A billion-pound drive to help Scotland build its way to economic recovery has been announced by finance secretary John Swinney.
The money will be pumped into major construction projects in the pipeline across Scotland and could include the new Royal Sick Children’s Hospital in Edinburgh, the Aberdeen Western Peripheral Route, NHS Dumfries and Galloway Royal Infirmary’s redevelopment, as well as new college buildings in Glasgow, Inverness and Kilmarnock.
The schemes to get funding will be revealed later in the year.
Mr Swinney said: “This investment will build on the successes of the current programme, delivering colleges, schools, roads, hospitals and community health facilities across Scotland.
“It will also provide the construction sector with the long-term certainty of a future pipeline of work.
“Every additional £100 million of construction activity is estimated to support over 1,300 jobs. And then we get the long-term benefits of using the asset.”
The cash will come through the Non-Profit Distributing (NPD) method of funding which means the government effectively borrows from financial markets and banks and pays the sum back over about 30 years.
Mr Swinney also said he plans to spend extra cash which has been available to Scotland after the UK Budget last month. An additional £31.2m will be invested over the next two years to help provide the infrastructure needed for an expansion of childcare. This will go to local councils, along with an extra £12m towards the provision of free school meals for pupils in primaries one to three.
A further £10.3m is going to the Scottish Government’s Help to Buy (Scotland) scheme in 2014-15, while another £12m is to be invested in helping young people into work. In addition, £1m will be spent both this financial year and next to mitigate the impact of UK government welfare reforms, Mr Swinney told MSPs.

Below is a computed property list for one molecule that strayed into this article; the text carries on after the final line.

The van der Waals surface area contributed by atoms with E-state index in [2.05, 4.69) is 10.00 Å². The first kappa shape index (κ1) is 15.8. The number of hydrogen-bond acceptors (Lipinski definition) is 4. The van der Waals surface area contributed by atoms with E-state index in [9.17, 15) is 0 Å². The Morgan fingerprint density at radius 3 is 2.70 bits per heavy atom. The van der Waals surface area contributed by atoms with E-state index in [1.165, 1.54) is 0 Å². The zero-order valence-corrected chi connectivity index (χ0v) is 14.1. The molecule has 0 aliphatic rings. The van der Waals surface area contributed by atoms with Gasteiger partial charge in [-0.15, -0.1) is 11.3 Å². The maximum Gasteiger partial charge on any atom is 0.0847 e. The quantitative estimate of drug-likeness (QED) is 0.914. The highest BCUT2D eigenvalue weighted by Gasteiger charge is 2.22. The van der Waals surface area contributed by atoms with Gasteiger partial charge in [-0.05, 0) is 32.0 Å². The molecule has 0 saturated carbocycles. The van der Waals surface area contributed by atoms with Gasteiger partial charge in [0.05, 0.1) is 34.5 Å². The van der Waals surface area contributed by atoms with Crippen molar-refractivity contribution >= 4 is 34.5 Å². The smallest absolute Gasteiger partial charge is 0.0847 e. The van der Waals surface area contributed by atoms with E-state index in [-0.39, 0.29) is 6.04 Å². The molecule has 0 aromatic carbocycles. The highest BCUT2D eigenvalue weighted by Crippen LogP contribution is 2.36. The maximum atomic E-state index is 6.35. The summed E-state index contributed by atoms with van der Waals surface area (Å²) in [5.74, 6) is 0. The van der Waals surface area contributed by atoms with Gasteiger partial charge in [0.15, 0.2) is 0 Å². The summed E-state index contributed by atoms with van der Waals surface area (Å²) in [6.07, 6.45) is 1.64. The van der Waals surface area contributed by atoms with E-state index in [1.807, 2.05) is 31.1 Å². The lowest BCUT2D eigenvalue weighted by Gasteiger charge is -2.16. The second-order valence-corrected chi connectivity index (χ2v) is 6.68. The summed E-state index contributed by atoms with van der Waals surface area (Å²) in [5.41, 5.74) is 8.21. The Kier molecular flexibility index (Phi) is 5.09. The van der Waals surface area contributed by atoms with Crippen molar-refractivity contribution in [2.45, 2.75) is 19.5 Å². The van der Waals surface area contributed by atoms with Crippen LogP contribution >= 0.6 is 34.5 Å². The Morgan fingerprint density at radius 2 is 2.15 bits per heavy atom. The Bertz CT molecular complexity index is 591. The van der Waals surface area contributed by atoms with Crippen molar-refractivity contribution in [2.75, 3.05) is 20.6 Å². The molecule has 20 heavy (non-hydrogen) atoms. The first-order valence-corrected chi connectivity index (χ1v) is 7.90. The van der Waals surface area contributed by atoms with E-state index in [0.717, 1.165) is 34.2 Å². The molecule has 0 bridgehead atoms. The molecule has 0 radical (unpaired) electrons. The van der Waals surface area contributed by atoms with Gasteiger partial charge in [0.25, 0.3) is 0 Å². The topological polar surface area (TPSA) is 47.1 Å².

“We cannot undo all of the damage of welfare reform, the austerity agenda or the consequences of Westminster’s economic mismanagement,” he said. “The actions of this government demonstrate, however, our determination to take the initiative where we can.”
But the announcement of additional cash for childcare and free school meals sparked claims from the opposition that the Scottish Government had failed to fully fund these.
Mr Swinney’s budget for 2014-15 included funding for more free childcare places and free school meals. Labour finance spokesman Iain Gray said the finance secretary had been “adamant then that he had fully funded those commitments”.
But, he said, the allocation of additional money was “a straightforward admission that the commitments made in January were never fully funded”.
Tories and Liberal Democrats also pressed Mr Swinney on the cash for childcare. Conservative finance spokesman Gavin Brown said the finance secretary had “stated that we still don’t understand the capital cost implications of childcare expansion”.
Lib Dem leader Willie Rennie said: “I want to bring childcare provision in line with that of England’s where 40 per cent of two-year-olds, beginning with those from poorer backgrounds, benefit from free childcare.”